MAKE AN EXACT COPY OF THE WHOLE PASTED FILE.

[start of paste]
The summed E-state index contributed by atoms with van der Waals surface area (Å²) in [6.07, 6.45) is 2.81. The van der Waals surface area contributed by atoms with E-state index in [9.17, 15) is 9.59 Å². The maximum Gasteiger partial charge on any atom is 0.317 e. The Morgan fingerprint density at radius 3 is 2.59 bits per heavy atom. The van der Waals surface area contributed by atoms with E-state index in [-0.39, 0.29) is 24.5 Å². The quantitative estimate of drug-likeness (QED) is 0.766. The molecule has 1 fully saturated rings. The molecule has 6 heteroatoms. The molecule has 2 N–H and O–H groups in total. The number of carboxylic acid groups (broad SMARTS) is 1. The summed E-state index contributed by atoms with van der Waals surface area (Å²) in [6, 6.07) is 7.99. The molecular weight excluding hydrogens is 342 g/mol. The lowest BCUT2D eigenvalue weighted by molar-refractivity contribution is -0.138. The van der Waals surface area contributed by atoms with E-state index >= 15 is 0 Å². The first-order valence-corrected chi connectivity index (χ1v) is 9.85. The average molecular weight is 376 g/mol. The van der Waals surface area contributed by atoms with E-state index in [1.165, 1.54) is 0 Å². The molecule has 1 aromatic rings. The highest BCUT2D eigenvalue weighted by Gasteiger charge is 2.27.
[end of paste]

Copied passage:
The summed E-state index contributed by atoms with van der Waals surface area (Å²) in [6.07, 6.45) is 2.81. The van der Waals surface area contributed by atoms with E-state index in [9.17, 15) is 9.59 Å². The maximum Gasteiger partial charge on any atom is 0.317 e. The Morgan fingerprint density at radius 3 is 2.59 bits per heavy atom. The van der Waals surface area contributed by atoms with E-state index in [-0.39, 0.29) is 24.5 Å². The quantitative estimate of drug-likeness (QED) is 0.766. The molecule has 1 fully saturated rings. The molecule has 6 heteroatoms. The molecule has 2 N–H and O–H groups in total. The number of carboxylic acid groups (broad SMARTS) is 1. The summed E-state index contributed by atoms with van der Waals surface area (Å²) in [6, 6.07) is 7.99. The molecular weight excluding hydrogens is 342 g/mol. The lowest BCUT2D eigenvalue weighted by molar-refractivity contribution is -0.138. The van der Waals surface area contributed by atoms with E-state index >= 15 is 0 Å². The first-order valence-corrected chi connectivity index (χ1v) is 9.85. The average molecular weight is 376 g/mol. The van der Waals surface area contributed by atoms with E-state index in [1.165, 1.54) is 0 Å². The molecule has 1 aromatic rings. The highest BCUT2D eigenvalue weighted by Gasteiger charge is 2.27.